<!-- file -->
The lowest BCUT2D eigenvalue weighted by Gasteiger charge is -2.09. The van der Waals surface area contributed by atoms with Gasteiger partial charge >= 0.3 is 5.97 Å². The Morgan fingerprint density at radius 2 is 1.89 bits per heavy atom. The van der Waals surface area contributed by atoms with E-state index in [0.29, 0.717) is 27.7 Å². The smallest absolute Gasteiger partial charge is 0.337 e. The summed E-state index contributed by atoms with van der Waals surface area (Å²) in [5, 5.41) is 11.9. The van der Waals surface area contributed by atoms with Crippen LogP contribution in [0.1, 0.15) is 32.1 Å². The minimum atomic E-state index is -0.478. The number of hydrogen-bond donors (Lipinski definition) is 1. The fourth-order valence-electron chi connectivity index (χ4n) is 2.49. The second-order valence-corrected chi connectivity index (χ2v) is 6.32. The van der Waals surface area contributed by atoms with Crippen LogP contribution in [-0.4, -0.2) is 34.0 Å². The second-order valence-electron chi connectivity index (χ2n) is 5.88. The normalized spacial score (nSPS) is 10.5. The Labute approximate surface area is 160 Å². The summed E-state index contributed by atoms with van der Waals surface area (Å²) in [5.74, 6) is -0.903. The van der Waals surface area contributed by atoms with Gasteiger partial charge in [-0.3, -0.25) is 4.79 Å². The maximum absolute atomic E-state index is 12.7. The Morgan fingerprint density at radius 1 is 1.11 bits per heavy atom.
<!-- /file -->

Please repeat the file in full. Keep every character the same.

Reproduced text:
The lowest BCUT2D eigenvalue weighted by Gasteiger charge is -2.09. The van der Waals surface area contributed by atoms with Gasteiger partial charge >= 0.3 is 5.97 Å². The Morgan fingerprint density at radius 2 is 1.89 bits per heavy atom. The van der Waals surface area contributed by atoms with E-state index in [0.29, 0.717) is 27.7 Å². The smallest absolute Gasteiger partial charge is 0.337 e. The summed E-state index contributed by atoms with van der Waals surface area (Å²) in [5, 5.41) is 11.9. The van der Waals surface area contributed by atoms with Crippen LogP contribution in [0.1, 0.15) is 32.1 Å². The minimum atomic E-state index is -0.478. The number of hydrogen-bond donors (Lipinski definition) is 1. The fourth-order valence-electron chi connectivity index (χ4n) is 2.49. The second-order valence-corrected chi connectivity index (χ2v) is 6.32. The van der Waals surface area contributed by atoms with Crippen LogP contribution in [-0.4, -0.2) is 34.0 Å². The second-order valence-electron chi connectivity index (χ2n) is 5.88. The normalized spacial score (nSPS) is 10.5. The Labute approximate surface area is 160 Å². The summed E-state index contributed by atoms with van der Waals surface area (Å²) in [5.74, 6) is -0.903. The van der Waals surface area contributed by atoms with Gasteiger partial charge in [-0.3, -0.25) is 4.79 Å². The maximum absolute atomic E-state index is 12.7. The Morgan fingerprint density at radius 1 is 1.11 bits per heavy atom.